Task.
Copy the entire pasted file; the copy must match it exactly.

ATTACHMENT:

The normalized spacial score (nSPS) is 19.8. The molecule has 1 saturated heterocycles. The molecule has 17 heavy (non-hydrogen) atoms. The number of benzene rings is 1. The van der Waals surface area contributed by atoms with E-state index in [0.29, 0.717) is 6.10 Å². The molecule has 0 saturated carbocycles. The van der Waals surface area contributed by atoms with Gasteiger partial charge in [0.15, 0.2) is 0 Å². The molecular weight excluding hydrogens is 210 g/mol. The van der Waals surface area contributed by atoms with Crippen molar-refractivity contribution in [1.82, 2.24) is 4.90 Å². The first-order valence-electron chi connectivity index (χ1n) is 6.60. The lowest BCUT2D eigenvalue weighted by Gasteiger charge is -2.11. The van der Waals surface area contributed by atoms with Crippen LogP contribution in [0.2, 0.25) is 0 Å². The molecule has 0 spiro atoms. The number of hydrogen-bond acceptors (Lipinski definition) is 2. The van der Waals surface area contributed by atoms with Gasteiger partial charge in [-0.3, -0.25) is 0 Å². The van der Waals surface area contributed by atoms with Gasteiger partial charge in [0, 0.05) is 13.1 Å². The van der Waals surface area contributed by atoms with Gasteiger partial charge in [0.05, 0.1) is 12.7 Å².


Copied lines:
The normalized spacial score (nSPS) is 19.8. The molecule has 1 saturated heterocycles. The molecule has 17 heavy (non-hydrogen) atoms. The number of benzene rings is 1. The van der Waals surface area contributed by atoms with E-state index in [0.29, 0.717) is 6.10 Å². The molecule has 0 saturated carbocycles. The van der Waals surface area contributed by atoms with Gasteiger partial charge in [0.15, 0.2) is 0 Å². The molecular weight excluding hydrogens is 210 g/mol. The van der Waals surface area contributed by atoms with Crippen molar-refractivity contribution in [1.82, 2.24) is 4.90 Å². The first-order valence-electron chi connectivity index (χ1n) is 6.60. The lowest BCUT2D eigenvalue weighted by Gasteiger charge is -2.11. The van der Waals surface area contributed by atoms with Crippen LogP contribution in [0.2, 0.25) is 0 Å². The molecule has 0 spiro atoms. The number of hydrogen-bond acceptors (Lipinski definition) is 2. The van der Waals surface area contributed by atoms with Gasteiger partial charge in [-0.3, -0.25) is 0 Å². The van der Waals surface area contributed by atoms with Gasteiger partial charge in [0, 0.05) is 13.1 Å². The van der Waals surface area contributed by atoms with Gasteiger partial charge in [0.05, 0.1) is 12.7 Å².